The Study of Man: Can There Be a General Science of Man?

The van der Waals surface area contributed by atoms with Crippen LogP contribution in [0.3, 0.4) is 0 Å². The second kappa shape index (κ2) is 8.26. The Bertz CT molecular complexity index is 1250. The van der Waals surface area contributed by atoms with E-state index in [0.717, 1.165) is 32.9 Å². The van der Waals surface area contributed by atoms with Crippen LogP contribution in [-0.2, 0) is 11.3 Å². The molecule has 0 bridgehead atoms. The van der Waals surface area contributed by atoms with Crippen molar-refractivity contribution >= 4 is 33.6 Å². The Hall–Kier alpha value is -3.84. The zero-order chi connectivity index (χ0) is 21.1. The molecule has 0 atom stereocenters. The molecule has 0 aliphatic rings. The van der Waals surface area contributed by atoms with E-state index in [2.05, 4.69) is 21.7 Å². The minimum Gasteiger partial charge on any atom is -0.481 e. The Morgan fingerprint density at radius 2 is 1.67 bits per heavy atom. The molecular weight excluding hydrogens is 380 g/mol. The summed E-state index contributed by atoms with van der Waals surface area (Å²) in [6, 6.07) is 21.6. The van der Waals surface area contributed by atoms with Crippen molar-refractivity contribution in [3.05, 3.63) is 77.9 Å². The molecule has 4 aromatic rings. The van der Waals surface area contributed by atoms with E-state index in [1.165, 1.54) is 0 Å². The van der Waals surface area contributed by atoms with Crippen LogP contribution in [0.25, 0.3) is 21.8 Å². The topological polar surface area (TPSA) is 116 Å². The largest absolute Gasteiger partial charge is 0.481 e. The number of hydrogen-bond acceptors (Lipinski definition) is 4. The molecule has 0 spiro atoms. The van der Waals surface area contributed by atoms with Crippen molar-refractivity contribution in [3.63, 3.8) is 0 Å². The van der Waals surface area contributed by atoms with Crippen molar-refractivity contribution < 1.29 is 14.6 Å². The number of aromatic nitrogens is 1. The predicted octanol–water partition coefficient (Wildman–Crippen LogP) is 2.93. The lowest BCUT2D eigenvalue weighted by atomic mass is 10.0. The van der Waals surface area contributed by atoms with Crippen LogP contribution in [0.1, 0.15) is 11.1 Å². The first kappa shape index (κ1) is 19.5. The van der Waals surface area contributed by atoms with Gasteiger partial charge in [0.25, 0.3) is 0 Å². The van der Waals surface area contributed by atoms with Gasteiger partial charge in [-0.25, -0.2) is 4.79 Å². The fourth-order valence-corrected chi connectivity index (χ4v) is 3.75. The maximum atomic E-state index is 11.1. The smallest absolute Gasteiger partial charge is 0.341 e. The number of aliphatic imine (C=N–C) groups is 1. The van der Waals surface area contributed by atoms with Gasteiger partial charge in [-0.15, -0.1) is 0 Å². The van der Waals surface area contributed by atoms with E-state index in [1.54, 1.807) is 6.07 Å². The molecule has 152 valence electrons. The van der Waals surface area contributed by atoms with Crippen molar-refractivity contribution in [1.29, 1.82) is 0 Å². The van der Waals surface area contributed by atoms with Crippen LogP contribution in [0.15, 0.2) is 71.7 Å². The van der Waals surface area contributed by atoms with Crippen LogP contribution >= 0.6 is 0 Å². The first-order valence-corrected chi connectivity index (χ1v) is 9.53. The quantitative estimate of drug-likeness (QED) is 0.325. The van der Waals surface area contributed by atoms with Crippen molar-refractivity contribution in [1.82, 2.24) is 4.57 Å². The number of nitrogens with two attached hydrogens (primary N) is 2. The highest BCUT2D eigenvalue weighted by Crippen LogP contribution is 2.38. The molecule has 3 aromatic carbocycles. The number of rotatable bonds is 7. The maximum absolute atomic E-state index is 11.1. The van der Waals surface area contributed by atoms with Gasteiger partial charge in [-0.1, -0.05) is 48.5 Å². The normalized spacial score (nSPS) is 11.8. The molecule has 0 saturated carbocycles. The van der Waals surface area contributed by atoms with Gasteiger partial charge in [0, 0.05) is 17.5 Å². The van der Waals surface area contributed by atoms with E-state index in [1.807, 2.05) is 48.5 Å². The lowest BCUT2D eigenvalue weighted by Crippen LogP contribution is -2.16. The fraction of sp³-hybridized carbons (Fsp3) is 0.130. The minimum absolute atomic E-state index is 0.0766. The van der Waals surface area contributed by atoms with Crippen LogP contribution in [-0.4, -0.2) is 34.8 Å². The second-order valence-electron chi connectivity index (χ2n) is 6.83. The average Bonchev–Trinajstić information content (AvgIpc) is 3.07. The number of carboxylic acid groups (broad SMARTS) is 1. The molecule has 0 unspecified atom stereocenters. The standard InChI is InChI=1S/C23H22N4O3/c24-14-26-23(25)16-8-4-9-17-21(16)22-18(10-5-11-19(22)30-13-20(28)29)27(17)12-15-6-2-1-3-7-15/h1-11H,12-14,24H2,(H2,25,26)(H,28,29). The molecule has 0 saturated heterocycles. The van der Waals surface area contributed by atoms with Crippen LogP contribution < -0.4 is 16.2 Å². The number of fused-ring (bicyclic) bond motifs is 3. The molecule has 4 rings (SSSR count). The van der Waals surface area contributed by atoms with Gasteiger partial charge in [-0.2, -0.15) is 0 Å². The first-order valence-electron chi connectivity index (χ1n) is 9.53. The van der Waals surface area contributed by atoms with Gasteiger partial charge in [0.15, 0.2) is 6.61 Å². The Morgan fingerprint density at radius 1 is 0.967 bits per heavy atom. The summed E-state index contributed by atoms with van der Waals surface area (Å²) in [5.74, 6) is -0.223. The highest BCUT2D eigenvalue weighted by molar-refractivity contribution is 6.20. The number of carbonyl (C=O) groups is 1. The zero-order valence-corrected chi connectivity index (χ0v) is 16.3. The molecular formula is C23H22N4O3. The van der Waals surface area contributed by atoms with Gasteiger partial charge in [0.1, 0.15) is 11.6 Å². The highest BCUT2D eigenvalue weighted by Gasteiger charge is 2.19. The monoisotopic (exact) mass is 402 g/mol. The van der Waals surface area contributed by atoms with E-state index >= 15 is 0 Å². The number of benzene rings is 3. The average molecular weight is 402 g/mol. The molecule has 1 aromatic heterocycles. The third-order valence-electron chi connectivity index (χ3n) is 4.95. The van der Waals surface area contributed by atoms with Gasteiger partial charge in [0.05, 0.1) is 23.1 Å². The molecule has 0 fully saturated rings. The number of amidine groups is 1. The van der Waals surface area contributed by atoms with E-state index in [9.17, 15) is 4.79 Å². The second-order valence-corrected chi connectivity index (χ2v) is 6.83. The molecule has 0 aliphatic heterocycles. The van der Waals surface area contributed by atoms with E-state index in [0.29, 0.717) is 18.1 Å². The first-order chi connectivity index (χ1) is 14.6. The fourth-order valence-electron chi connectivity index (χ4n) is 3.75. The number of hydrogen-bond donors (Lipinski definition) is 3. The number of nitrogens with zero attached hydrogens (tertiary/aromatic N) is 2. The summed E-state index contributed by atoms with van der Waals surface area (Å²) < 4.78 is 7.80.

There are some subjects that call for the statement of simple and obvious truths, if only because they have been so much discussed, so smothered by sophistication that the plainest, most elementary facts have been lost sight of and are no longer admitted as worthy of mention. One of the more elementary facts about sociology is that the literature of this science is very dull. This might not have been expected, and calls for an explanation. The literature of social anthropology is far from dull. On the contrary, it is full of surprising and suggestive facts about human life; and these are facts that probably could not have been discovered by any methods other than those actually used by anthropologists. One therefore opens a recommended book by an anthropologist with a pleasant expectation of learning something new and of finding methods related to results. By now, after all these years of methodological argument, one opens a work on sociology with a sigh and certainly with no pleasant expectation of coming across surprising and suggestive facts about human life. I cannot think of a single sociological generalization that is really new and important: important, that is, in the sense that it changes, or ought to change, our general way of thinking about political and social policies, as, for instance, Freud’s generalizations have changed our general way of thinking. Nothing, I think, has passed from sociology into the general currency of thought and of argument, except possibly the statistics of Dr. Kinsey, which might indeed be regarded as surprising—“Astonish me” is the second demand that we make of a scientist, the first being only that he should make no statement that is less than exact, as far as it can be checked by observation and experiment. These two demands are of course related; for the example of the physical sciences has taught us to expect that the demand for exactness of statement will by itself lead to amazing results. It seemed evident that heavier bodies must fall to the ground more quickly than lighter ones; it was having the idea, and finding the means, of measuring very exactly that brought this question into the domain of science and made it interesting.
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